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The UN Human Rights Office reports on the state of prisons in Tunisia

The high number of pre-trial detainees is the major cause of the widespread and serious overcrowding in Tunisia’s prisons, according to a report from the UN Human Rights Office.

“Prisons in Tunisia: International Standards versus Reality”, released in April 2014, concludes that judicial authorities tend to detain people prior to their trials as a matter of course, rather than as a last resort as required by international standards.

The survey of Tunisia’s prisons is the result of two years of work by the UN Human Rights Office with the cooperation of the Ministry of Justice and is part of a programme to support the country’s transition to democracy through the promotion and protection of human rights in essential institutions.

At the launch of the report, the First Vice-President of the National Constituent Assembly, Meherzia Labidi welcomed its publication and said the recommendations would be used by the Assembly to ensure compliance of national detention-related laws with international standards. Labidi stressed the strong support by the Assembly for the work of the UN Human Rights Office in Tunisia. The Director-General of Prison Administration, senior Ministry of Justice officials and several other Members of the Assembly were also present at the launch.

The report says it is not uncommon for prisons to be at more than 150 percent capacity and gives as an example, Kef prison, in north-western Tunisia, where each prison guard is responsible for 76 inmates, increasing the risk of fights and violence and reducing the likelihood that prison guards can retain control.

In Manouba Women’s Prison, in the north-east of the country, the researchers noted that one of the dormitories held 60 inmates, only ten of whom had been sentenced. Some of the detainees interviewed for the report said they had been waiting for their cases to be heard for three years, this despite the Code of Criminal Procedures setting the maximum preventive custody at 14 months for felonies and nine months for misdemeanors.

The survey team also observed large numbers of both male and female prisoners, in their early twenties and engaged in university studies, convicted for drug-related offences. To address this issue the report has recommended the Tunisian Government consider adopting the principle of progression of sentences for drug-consumption crimes – from fines to sentence suspension, then imprisonment.

The Tunisian prison authorities maintain separation of women and men, however, in all of the institutions long-term prisoners were mixed with those in the pre-trial phase and those with serious criminal records were integrated with first offenders.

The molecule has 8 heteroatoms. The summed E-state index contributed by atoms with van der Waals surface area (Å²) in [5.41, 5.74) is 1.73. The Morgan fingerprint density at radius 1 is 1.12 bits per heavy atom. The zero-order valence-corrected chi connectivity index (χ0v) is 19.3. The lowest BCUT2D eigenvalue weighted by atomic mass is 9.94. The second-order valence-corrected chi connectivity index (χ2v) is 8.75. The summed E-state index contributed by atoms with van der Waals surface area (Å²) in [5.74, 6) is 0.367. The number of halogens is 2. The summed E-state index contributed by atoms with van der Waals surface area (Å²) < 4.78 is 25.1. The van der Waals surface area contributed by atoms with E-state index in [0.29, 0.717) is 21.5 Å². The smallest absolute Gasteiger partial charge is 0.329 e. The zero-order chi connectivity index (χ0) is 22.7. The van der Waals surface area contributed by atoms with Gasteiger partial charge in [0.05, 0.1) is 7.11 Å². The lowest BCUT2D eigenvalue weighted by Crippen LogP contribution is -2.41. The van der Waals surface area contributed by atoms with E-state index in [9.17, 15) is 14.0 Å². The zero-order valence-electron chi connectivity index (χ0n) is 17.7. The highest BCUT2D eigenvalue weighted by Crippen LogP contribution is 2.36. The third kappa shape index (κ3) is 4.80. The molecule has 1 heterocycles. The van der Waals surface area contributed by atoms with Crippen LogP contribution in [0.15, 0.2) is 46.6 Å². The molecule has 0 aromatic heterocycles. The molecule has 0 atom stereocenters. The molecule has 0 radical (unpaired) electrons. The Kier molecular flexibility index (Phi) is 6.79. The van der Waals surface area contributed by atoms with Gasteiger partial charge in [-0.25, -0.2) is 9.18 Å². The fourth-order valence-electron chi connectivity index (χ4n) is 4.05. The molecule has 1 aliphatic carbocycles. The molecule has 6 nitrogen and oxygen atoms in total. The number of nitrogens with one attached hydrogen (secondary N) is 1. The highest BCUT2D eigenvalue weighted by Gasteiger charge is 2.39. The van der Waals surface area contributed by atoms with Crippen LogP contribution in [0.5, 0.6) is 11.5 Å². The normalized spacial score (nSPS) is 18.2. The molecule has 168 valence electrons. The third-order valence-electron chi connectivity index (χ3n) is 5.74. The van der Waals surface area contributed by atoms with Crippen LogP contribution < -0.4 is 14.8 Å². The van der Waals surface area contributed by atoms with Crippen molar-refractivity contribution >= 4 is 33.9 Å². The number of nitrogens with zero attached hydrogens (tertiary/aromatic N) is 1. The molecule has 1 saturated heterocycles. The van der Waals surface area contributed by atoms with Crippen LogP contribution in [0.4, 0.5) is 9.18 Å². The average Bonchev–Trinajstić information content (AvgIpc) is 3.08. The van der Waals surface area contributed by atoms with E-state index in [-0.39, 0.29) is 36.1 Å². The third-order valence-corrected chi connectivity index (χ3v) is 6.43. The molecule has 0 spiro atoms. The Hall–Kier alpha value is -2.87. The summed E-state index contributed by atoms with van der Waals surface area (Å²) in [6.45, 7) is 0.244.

The Head of the UN Human Rights office in Tunisia, Dimiter Chalev said the project involved assessment of the physical conditions in Tunisia’s prisons, utilisation of the data provided by the local authorities and measurement of the results against international and national standards for detention and treatment of prisoners.

The problem of overcrowding, Chalev said, is not due to a rise in crime or an increase in sentenced prisoners but rather because the prison sentence itself is at the centre of the penal system, in contradiction with the premise that a person is innocent until proven otherwise.

Noting that more than half of those held in Tunisia’s prisons are accused only, Chalev said people should only be imprisoned when they represent a threat to public safety. The Human Rights office is recommending, he said, that national legislation be amended in accordance with international human rights standards so that imprisonment is a true measure of last resort.

The recommendations in the report to reduce overcrowding in the penal and justice system include: developing legislation to guarantee a fair trial and investigation; reducing the number of short-term prison sentences; and reviewing the legislation dealing with pre-trial detention and trial so that it also conforms with the new Constitution and international standards.

The UN Human Rights Office was established in Tunisia in 2011, not long after a popular uprising overthrew the autocratic regime and the country embarked upon a transition to democracy. The activities of the Office include strengthening accountability and the rule of law, combatting inequalities and poverty, increasing engagement with international human rights mechanisms, and monitoring the country’s compliance with its international human rights obligations.

25 April 2014

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